Comic Writer Ed Brubaker Launches Surprise Title 'Friday'

Friday Cover - Publicity - H 2020
Marcos Martin/Panel Syndicate
The digital title from artist Marcos Martin mixes 'Encyclopedia Brown,' Lovecraft and noir fiction.

Audiences looking for something new to enjoy during self-quarantine got some unexpected good news today, with the surprise launch of Friday, a new digital detective series from writer Ed Brubaker and artists Marcos Martin and Muntsa Vicente. Readers can pay whatever price they deem fair for the comic via Panel Syndicate.

Described by Brubaker (Criminal, Captain America) as "a post-YA graphic novel, which is a genre that doesn't really exist," Friday follows a teenager who was once a promising young detective before real life and adolescence took over.

"It's an idea I've been circling for a long time, because it let me tap into my own nostalgia for my youth and the YA books I loved back in the '70s and '80s — stuff like the Great Brain, or John Bellairs books, or Harriet the Spy, or Encyclopedia Brown — to take that concept of the teen detective, but then let them grow up and have all same problems we all do, and encounter a much more dangerous world,” Brubaker explains in a statement.

The series came about in response to a direct request from artist Martin, it turns out.

"Marcos wrote to me last summer asking if I wanted to work with him on his next big thing for Panel Syndicate, and I think I wrote back within a minute to say yes," Brubaker says. 

If Friday was a new experience for Brubaker, it was similarly a learning experience for Martin — in terms of aesthetics. Taking Brubaker's suggestion that the series should feel like "Lovecraft’s New England […] colliding with Edward Gorey's," Martin worked to refine the look of his artwork.

"It drove me to look into comic book artists and book illustrators I had always liked but never had found a way to incorporate," Martin explains. "People like the aforementioned Gorey, who is probably not only the strongest influence in the character designs but also conceptually, in the overall visual mood and atmosphere of the book. And also Tove Jansson, Crepax, Matsumoto or Harry Clarke among others have been a constant reference in my struggle to find the right balance between the strong and simple black and white areas and the more intricate line work.”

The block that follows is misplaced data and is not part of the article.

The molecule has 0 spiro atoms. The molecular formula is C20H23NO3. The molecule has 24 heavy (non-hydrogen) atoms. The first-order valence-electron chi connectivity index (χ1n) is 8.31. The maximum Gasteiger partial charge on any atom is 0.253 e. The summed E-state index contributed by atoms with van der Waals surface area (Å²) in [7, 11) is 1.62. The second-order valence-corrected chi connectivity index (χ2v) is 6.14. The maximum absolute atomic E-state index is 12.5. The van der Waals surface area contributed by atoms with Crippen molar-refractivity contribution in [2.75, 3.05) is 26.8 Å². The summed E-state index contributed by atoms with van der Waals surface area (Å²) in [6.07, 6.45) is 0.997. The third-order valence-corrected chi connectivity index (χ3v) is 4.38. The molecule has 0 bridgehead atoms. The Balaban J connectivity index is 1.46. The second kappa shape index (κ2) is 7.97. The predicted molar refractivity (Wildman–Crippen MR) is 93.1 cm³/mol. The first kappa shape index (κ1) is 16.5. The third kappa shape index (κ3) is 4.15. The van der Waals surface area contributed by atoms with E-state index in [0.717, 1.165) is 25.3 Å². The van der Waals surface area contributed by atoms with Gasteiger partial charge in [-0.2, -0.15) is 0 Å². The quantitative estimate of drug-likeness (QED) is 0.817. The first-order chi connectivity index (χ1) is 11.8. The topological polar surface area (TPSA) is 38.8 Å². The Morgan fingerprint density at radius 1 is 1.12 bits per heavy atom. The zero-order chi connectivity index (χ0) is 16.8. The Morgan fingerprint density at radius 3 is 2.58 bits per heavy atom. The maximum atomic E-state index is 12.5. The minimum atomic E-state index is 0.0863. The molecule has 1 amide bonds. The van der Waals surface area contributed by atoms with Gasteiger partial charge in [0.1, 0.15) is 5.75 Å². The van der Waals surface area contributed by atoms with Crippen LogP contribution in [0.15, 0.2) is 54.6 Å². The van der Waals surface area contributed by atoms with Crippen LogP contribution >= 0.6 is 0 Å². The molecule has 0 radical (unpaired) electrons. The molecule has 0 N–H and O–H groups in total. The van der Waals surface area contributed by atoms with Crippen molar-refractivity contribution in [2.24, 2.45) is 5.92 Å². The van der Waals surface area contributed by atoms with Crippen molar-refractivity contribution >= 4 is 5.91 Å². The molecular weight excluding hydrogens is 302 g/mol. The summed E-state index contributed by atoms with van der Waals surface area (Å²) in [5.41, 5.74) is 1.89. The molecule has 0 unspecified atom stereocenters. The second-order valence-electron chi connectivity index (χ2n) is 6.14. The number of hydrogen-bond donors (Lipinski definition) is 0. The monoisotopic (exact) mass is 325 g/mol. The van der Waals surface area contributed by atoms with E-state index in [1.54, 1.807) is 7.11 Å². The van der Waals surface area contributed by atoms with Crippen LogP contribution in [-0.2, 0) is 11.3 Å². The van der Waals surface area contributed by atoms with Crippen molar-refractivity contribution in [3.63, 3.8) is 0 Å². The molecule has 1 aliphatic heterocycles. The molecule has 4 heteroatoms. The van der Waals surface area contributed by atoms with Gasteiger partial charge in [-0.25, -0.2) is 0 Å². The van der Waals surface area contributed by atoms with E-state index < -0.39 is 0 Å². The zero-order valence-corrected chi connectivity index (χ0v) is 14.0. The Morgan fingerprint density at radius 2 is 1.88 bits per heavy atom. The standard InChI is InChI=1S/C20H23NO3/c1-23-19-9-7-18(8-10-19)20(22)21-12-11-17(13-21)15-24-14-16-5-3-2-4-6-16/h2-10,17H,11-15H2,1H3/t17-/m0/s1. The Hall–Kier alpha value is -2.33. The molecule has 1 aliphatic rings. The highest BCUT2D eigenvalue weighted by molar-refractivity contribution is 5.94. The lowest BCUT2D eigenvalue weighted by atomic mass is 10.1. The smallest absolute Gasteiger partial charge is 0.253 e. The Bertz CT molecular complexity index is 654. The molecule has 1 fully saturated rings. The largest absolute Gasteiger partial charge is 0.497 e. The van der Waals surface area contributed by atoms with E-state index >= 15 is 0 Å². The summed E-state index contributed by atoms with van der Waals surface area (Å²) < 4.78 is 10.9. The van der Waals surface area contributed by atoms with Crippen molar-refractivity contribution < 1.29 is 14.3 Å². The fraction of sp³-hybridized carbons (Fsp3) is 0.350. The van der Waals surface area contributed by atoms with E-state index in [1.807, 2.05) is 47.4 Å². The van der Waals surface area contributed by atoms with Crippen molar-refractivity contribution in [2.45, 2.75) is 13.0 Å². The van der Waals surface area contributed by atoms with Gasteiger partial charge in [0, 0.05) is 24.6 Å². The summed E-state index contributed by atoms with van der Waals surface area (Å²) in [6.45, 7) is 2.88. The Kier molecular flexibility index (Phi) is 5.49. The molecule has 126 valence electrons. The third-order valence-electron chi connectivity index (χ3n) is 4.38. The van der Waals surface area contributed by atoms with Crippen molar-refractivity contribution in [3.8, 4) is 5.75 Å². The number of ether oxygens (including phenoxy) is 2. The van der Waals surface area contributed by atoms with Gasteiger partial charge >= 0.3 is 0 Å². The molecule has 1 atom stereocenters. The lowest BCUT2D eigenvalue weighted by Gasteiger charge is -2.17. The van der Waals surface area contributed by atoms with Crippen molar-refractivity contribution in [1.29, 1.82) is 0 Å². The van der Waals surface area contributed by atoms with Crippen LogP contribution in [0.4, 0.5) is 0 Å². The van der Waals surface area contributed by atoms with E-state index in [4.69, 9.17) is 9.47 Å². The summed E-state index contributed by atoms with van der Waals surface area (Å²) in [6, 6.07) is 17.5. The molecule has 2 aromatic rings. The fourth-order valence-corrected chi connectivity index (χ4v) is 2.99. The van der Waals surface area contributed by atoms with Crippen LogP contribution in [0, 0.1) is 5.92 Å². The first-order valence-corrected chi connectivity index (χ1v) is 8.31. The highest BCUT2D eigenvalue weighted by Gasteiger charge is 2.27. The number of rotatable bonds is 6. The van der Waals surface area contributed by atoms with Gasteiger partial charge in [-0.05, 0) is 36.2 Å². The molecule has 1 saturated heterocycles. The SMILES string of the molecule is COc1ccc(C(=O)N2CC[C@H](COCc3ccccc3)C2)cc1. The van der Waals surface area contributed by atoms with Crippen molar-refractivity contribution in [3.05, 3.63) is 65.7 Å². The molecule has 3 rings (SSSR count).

Friday is the latest series from Panel Syndicate, which launched in March 2013 with the release of the first issue of The Private Eye, a title co-created by Martin and Brian K. Vaughan; upon the completion of that series, multiple titles have followed by various creators, including more Vaughan and Martin collaborations, as well as David López and Ken Niimura. Each of the series is available for immediate download as PDF, CBZ or CBR files, with a pay-as-you-want financial model.

"I've always felt that mainstream comics needed to find a bigger audience and lower the product price, which is the opposite of what's been happening for years now," explains Martin. "Basically, to recapture the original concept of comic books as a popular product of entertainment, but do it in a way in which the creators are the main figure of the business model. For the first time, technology allows us to do just that. And I was hopeful that, through digital distribution, we'd be able to bring in more readers to traditional, print comics, also."

"I also love the whole 'announce a project the same day it's released' part of Panel Syndicate," Brubaker adds. "Of course, we had no idea our surprise drop would come during a global pandemic, with a comic market that's completely shut down. But I know that my level of reading comics and books, and marathoning everything on Netflix has gone through the roof the last month, so hopefully Friday will be a nice surprise for comic readers today, and maybe a small escape from the real world right now."

The first installment in the series is available to read now at the Panel Syndicate site.